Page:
How to Fix and Avoid Run-on Sentences?

Writers use a variety of tactics to engage their audience. Among those strategies, one of the most popular ones is the combination of two or more separate clauses or complete sentences. This technique assists the writers in improving the clarity, diversity, and flow of their text.

However, much like the real world, there is a certain way of implementing every rule in writing. The same goes for two or more phrases or independent clauses. However, people generally do not know the rules for merging phrases. As a result, they fall victim to the issue of run-on sentences. That’s where this blog post will help you out.

This blog post will teach you how to properly prevent and correct run-on sentences. But first, let’s get started by sharing the concept of run-on phrases. So, without any further delay, let’s begin.

The Concept of Run-on Sentences

A run-on sentence is a grammatical or writing error that refers to the incorrect joining of two or more independent clauses. This problem occurs when people use improper punctuation or do not utilize conjunctions while joining two or more (complete) clauses. Here are a few sample phrases containing the run-on sentence problem:

  • Ethan studied many hours for his exam he believed he would do well.
  • The sky is cloudy it will rain tomorrow. 
  • Simon is exhausted he can’t study anymore.
  • I have to rewrite my paper it has run-ons in it.
  • Let’s go to the cinema I want to see the new Marvel movie.

Best Ways to Fix and Avoid Run-on Sentences

By now, you may have gained clarity about what run-on sentences are. So, it’s time to discuss the elephant in the room—fixing and avoiding run-on phrases. Here are some techniques that you can employ to rectify and eliminate the risk of run-on sentences from your content: 

Break Down the Run-on Sentence into Individual Phrases

The most straightforward way of rectifying and avoiding the issue of run-on clauses is to break down the phrases into individual sentences. To do that, you can use a period. So, here are a few examples indicating the division of run-on sentences into individual phrases:

Incorrect: Ethan studied many hours for his exam he believed he would do well.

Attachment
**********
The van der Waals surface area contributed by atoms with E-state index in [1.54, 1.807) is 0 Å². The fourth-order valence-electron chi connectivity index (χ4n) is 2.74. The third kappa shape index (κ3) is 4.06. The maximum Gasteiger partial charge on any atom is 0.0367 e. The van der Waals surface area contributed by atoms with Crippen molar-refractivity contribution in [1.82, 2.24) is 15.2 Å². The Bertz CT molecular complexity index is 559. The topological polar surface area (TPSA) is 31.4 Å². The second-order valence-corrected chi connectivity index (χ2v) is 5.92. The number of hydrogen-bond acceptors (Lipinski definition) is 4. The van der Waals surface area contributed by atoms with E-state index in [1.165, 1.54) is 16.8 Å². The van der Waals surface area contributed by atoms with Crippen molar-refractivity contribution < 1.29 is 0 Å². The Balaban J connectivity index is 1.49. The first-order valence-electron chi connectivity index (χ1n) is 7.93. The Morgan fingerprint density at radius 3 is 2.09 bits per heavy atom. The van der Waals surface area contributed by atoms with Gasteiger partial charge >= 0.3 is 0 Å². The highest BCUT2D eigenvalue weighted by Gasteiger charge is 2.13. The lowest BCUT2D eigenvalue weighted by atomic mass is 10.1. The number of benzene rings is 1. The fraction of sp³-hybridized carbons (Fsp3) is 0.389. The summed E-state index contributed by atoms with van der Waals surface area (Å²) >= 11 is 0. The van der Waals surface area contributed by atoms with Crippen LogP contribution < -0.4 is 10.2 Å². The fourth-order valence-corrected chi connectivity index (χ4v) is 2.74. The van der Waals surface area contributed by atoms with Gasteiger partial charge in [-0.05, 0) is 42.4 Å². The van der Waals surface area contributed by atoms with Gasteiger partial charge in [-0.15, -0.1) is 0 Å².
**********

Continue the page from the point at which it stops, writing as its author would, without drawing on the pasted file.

Correct: Ethan studied many hours for his exam. He believed he would do well.

However, while separating multiple clauses, capitalize the first letter. Otherwise, you’ll fall prey to another grammatical issue.

Use the Semicolon and Comma Signs Appropriately

Commas and semicolons are two of the most overlooked and underestimated punctuation marks. But these two signs can prove to be a secret weapon against the run-on sentences. So, if you don’t want to divide the independent clauses, you can use either a semicolon or a comma. Here are two example phrases that demonstrate the proper use of a comma and semicolon to avoid run-on clauses:

Incorrect: The sky is cloudy it will rain tomorrow.

Correct: The sky is cloudy, but it will rain tomorrow.

Incorrect: Simon is exhausted he can’t study anymore.

Correct: Simon is exhausted; he can’t study anymore.

However, make sure you understand when to use each punctuation mark appropriately. Otherwise, you won’t be able to maintain coherence and prevent run-ons.

Leverage Both Coordinate and Subordinate Conjunctions

Conjunction is another effective technique of using multiple independent clauses in a single sentence. So, if the above two strategies do not fit your use case, you can try either the coordinate (‘and,’ ‘but,’ ‘for,’ ‘nor,’ ‘or,’ ‘so’ and ‘yet’) or subordinate (‘although,’ ‘because,’ ‘if,’ and ‘while’) conjunction. These words create a bridge between independent clauses and allow a seamless transition while maintaining a sense of unity.

Here are two sample sentences that showcase how to correctly employ a coordinate and subordinate conjunction to avoid run-on clauses:

Incorrect: This is a great trip we should get matching tattoos.

Correct: This is an important vacation, so we should get matching tattoos.

Incorrect: Let’s go to the cinema I want to see the new Marvel movie.

Correct: Let’s go to the cinema because I want to see the new Marvel movie.

Despite understanding all these rules, sometimes it can be difficult to determine whether to use a comma, semicolon, subordinate conjunction, or coordinate conjunction. So, to deal with such complicated situations, we recommend using our sentence checker. Our developers have leveraged sophisticated AI technologies in the creation of this tool. So, this online utility can understand your text like humans and work more accurately. Therefore, we recommend proofreading your content with this tool before submission.

Summing Up — Key Takeaways

In conclusion, the problem of run-on sentences occurs when people forget to use conjunctions or use wrong punctuation signs. This issue mostly happens when people don’t possess the appropriate knowledge. But you can easily avoid it by dividing sentences either through punctuation marks or correct conjunction. If you want more details about it, read the above blog post.